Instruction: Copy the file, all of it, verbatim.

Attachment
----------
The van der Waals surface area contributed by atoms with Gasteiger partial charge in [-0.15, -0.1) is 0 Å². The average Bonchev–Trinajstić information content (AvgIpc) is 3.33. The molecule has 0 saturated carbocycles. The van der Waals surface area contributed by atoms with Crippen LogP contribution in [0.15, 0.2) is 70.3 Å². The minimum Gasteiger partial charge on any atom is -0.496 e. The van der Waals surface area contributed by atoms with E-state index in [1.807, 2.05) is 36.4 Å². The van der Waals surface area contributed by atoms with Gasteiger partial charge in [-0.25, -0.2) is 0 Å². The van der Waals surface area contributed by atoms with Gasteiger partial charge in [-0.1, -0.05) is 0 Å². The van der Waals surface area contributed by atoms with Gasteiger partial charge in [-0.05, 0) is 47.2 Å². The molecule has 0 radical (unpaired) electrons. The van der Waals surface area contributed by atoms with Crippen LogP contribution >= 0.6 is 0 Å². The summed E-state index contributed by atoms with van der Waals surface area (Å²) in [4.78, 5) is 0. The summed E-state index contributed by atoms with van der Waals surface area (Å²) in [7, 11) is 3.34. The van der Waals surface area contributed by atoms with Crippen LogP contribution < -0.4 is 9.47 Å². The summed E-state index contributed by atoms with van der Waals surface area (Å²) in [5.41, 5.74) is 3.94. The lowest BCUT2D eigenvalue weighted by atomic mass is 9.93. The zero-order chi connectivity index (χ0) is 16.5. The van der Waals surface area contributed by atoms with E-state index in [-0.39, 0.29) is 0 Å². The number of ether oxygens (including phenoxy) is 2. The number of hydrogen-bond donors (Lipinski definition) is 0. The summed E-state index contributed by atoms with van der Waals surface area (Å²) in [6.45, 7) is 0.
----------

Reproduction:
The van der Waals surface area contributed by atoms with Gasteiger partial charge in [-0.15, -0.1) is 0 Å². The average Bonchev–Trinajstić information content (AvgIpc) is 3.33. The molecule has 0 saturated carbocycles. The van der Waals surface area contributed by atoms with Crippen LogP contribution in [0.15, 0.2) is 70.3 Å². The minimum Gasteiger partial charge on any atom is -0.496 e. The van der Waals surface area contributed by atoms with E-state index in [1.807, 2.05) is 36.4 Å². The van der Waals surface area contributed by atoms with Gasteiger partial charge in [-0.25, -0.2) is 0 Å². The van der Waals surface area contributed by atoms with Gasteiger partial charge in [-0.1, -0.05) is 0 Å². The van der Waals surface area contributed by atoms with Gasteiger partial charge in [-0.05, 0) is 47.2 Å². The molecule has 0 radical (unpaired) electrons. The van der Waals surface area contributed by atoms with Crippen LogP contribution >= 0.6 is 0 Å². The summed E-state index contributed by atoms with van der Waals surface area (Å²) in [4.78, 5) is 0. The summed E-state index contributed by atoms with van der Waals surface area (Å²) in [7, 11) is 3.34. The van der Waals surface area contributed by atoms with Crippen LogP contribution < -0.4 is 9.47 Å². The summed E-state index contributed by atoms with van der Waals surface area (Å²) in [5.41, 5.74) is 3.94. The lowest BCUT2D eigenvalue weighted by atomic mass is 9.93. The zero-order chi connectivity index (χ0) is 16.5. The van der Waals surface area contributed by atoms with E-state index in [-0.39, 0.29) is 0 Å². The number of ether oxygens (including phenoxy) is 2. The number of hydrogen-bond donors (Lipinski definition) is 0. The summed E-state index contributed by atoms with van der Waals surface area (Å²) in [6.45, 7) is 0.